High-end brands from Dior to Prada are having to find new ways to entice customers © Reuters

The coronavirus crisis has decimated demand for luxury goods and exposed the sector’s reliance on Chinese tourists, forcing high-end brands from Dior to Prada to find new ways to woo customers and accelerating a shift to ecommerce.

As a result, sales are set to contract 22 per cent this year to reach €217bn globally, representing a return to 2014 levels, and they will take up to three years to recover, according to a study by consultancy Bain and Altagamma, the Italian luxury association.

Claudia D’Arpizio, a partner at Bain, estimated that two-thirds of the sector’s operating profit “will disappear in 2020”, with variation between companies that cut costs quickly and those that did not. 

“It is clear that this year will be the biggest drop ever for the industry, and some trends such as online commerce and reducing the reliance on tourists are fast forwarding versus what would have happened without the crisis,” she said. “A full recovery will happen between mid-2022 and 2023 depending on wider macroeconomic factors.”

After several months of lockdowns forced store closures in the spring, a recent surge of infections in the US and Europe has prompted further restrictions on retail in countries such as France, the UK, and Austria.

That has cast a shadow over the Christmas shopping season, which will have outsized impact on luxury companies since the fourth quarter typically generates about a third of annual sales. Bain said it was hard to predict the impact; it forecast a 5 per cent drop year-on-year in the fourth quarter as the best-case scenario, or a 20 per cent decline as the worst.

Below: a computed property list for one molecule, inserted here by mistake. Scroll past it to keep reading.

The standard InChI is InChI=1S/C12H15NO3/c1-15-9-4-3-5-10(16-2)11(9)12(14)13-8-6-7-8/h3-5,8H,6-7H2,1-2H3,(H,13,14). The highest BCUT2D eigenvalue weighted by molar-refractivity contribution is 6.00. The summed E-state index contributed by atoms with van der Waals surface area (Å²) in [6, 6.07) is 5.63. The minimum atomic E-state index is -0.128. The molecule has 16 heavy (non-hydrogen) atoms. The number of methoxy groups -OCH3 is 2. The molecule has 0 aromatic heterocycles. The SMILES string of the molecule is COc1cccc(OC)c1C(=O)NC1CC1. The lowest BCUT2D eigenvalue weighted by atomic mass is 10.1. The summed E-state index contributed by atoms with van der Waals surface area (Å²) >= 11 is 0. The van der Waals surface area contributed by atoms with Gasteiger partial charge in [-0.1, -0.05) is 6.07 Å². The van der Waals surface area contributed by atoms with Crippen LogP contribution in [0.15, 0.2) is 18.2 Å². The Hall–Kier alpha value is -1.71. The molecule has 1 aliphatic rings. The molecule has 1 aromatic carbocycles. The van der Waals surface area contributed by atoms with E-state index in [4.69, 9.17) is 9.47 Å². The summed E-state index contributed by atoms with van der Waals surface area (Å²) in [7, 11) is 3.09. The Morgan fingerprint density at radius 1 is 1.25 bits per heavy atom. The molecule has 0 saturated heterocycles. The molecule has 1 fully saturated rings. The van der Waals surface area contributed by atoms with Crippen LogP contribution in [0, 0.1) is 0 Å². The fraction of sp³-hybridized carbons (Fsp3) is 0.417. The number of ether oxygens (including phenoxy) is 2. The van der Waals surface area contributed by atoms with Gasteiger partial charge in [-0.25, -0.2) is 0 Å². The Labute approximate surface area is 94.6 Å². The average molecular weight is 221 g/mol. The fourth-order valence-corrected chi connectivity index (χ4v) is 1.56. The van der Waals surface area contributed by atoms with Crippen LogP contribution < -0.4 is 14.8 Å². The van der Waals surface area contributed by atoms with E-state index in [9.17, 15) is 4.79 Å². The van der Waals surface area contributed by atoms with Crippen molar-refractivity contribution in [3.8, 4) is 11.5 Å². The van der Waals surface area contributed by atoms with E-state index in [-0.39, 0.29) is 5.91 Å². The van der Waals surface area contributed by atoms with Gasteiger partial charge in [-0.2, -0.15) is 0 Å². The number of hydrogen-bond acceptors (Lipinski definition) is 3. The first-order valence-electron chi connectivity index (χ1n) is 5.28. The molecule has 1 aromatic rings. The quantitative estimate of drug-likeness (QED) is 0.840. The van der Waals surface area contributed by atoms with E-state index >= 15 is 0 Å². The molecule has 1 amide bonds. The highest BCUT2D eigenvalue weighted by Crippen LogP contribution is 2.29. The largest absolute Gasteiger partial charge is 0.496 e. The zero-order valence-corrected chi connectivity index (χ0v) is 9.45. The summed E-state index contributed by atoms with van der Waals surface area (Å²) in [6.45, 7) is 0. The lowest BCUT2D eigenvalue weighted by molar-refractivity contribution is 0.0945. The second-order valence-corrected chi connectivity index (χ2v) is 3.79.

The curbs have prompted some brands to be more creative in how they target consumers. Louis Vuitton in France allows buyers to make an appointment with a sales clerk to purchase over the phone or via video chat, and then offers free delivery and returns. The industry’s focus on the most reliable, big-spending customers is becoming more pronounced in the current downturn. 

Luxury’s recovery to take up to three years

The pandemic has also favoured industry leaders LVMH, Kering and Richemont, which bring many brands under one group and had already heavily invested in online selling and marketing. Meanwhile, smaller brands such as Salvatore Ferragamo and Tod’s that had less digital savvy and relied more on physical retail outlets have suffered. 

A recovery is expected to be led by Chinese consumers, who will account for almost half of global spending on luxury goods by 2025, up from a third in 2019, according to Bain-Altagamma.

In anticipation of this, brands are rushing to open more stores in China and expand their online offering on platforms such as Alibaba’s T-Mall Luxury Pavilion. They are increasingly ramping up their presence in the domestic Chinese market to cater to consumers who are unable to visit flagship stores on Park Avenue in New York or the Champs Elysées in Paris amid travel restrictions. 

A recent deal between Alibaba and Richemont to invest $1.1bn in online fashion platform Farfetch to expand in ecommerce in China shows how the pandemic is accelerating the shift of the industry’s centre of gravity to Asia and making digital selling much more important.

“Chinese consumption has been roaring across channels, categories and price points, driven largely by young people in Gen Z,” said Ms D’Arpizio. “They will drive the recovery next year mostly in China but also abroad if the vaccines help open up travel.”


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